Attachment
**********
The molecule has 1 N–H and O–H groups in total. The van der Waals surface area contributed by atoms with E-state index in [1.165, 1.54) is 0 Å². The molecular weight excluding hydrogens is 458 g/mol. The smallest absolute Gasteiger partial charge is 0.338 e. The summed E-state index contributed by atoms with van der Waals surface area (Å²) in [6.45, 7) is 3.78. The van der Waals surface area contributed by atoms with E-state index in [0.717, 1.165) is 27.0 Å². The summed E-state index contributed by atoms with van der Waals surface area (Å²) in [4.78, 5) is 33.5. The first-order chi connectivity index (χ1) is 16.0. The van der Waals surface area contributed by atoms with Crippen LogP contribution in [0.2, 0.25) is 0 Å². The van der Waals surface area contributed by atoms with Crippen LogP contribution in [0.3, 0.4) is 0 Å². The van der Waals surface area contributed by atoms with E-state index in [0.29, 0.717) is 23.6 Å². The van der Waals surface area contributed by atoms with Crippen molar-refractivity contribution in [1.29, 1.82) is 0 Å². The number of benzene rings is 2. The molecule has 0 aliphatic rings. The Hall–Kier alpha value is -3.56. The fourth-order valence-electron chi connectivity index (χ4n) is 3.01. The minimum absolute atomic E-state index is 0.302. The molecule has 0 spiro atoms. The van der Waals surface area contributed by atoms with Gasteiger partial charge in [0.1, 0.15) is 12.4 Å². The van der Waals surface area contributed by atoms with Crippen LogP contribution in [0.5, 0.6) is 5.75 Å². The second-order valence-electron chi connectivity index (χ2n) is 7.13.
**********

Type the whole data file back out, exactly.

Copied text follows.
The molecule has 1 N–H and O–H groups in total. The van der Waals surface area contributed by atoms with E-state index in [1.165, 1.54) is 0 Å². The molecular weight excluding hydrogens is 458 g/mol. The smallest absolute Gasteiger partial charge is 0.338 e. The summed E-state index contributed by atoms with van der Waals surface area (Å²) in [6.45, 7) is 3.78. The van der Waals surface area contributed by atoms with E-state index in [0.717, 1.165) is 27.0 Å². The summed E-state index contributed by atoms with van der Waals surface area (Å²) in [4.78, 5) is 33.5. The first-order chi connectivity index (χ1) is 16.0. The van der Waals surface area contributed by atoms with Crippen LogP contribution in [0.2, 0.25) is 0 Å². The van der Waals surface area contributed by atoms with Crippen LogP contribution in [0.3, 0.4) is 0 Å². The van der Waals surface area contributed by atoms with E-state index in [0.29, 0.717) is 23.6 Å². The van der Waals surface area contributed by atoms with Crippen molar-refractivity contribution in [1.29, 1.82) is 0 Å². The number of benzene rings is 2. The molecule has 0 aliphatic rings. The Hall–Kier alpha value is -3.56. The fourth-order valence-electron chi connectivity index (χ4n) is 3.01. The minimum absolute atomic E-state index is 0.302. The molecule has 0 spiro atoms. The van der Waals surface area contributed by atoms with Gasteiger partial charge in [0.1, 0.15) is 12.4 Å². The van der Waals surface area contributed by atoms with Crippen LogP contribution in [0.5, 0.6) is 5.75 Å². The second-order valence-electron chi connectivity index (χ2n) is 7.13.